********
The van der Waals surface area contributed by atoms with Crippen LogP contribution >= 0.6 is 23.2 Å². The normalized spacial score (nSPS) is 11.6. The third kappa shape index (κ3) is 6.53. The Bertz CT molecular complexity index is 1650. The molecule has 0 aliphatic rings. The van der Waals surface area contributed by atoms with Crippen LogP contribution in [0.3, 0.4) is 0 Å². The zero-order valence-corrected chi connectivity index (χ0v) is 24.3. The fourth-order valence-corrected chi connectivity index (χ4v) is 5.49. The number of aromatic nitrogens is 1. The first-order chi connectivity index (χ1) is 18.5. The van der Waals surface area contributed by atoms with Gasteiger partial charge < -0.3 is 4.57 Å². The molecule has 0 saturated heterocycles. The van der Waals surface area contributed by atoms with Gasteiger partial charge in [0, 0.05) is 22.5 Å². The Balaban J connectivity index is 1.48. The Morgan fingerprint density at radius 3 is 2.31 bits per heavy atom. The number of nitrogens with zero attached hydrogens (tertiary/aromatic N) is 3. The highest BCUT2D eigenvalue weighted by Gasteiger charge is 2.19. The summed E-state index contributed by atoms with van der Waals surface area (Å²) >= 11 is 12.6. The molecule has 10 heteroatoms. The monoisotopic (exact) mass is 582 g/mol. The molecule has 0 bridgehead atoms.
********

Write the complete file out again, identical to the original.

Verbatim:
The van der Waals surface area contributed by atoms with Crippen LogP contribution >= 0.6 is 23.2 Å². The normalized spacial score (nSPS) is 11.6. The third kappa shape index (κ3) is 6.53. The Bertz CT molecular complexity index is 1650. The molecule has 0 aliphatic rings. The van der Waals surface area contributed by atoms with Crippen LogP contribution in [0.3, 0.4) is 0 Å². The zero-order valence-corrected chi connectivity index (χ0v) is 24.3. The fourth-order valence-corrected chi connectivity index (χ4v) is 5.49. The number of aromatic nitrogens is 1. The first-order chi connectivity index (χ1) is 18.5. The van der Waals surface area contributed by atoms with Gasteiger partial charge < -0.3 is 4.57 Å². The molecule has 0 saturated heterocycles. The van der Waals surface area contributed by atoms with Gasteiger partial charge in [0, 0.05) is 22.5 Å². The Balaban J connectivity index is 1.48. The Morgan fingerprint density at radius 3 is 2.31 bits per heavy atom. The number of nitrogens with zero attached hydrogens (tertiary/aromatic N) is 3. The highest BCUT2D eigenvalue weighted by Gasteiger charge is 2.19. The summed E-state index contributed by atoms with van der Waals surface area (Å²) >= 11 is 12.6. The molecule has 10 heteroatoms. The monoisotopic (exact) mass is 582 g/mol. The molecule has 0 bridgehead atoms.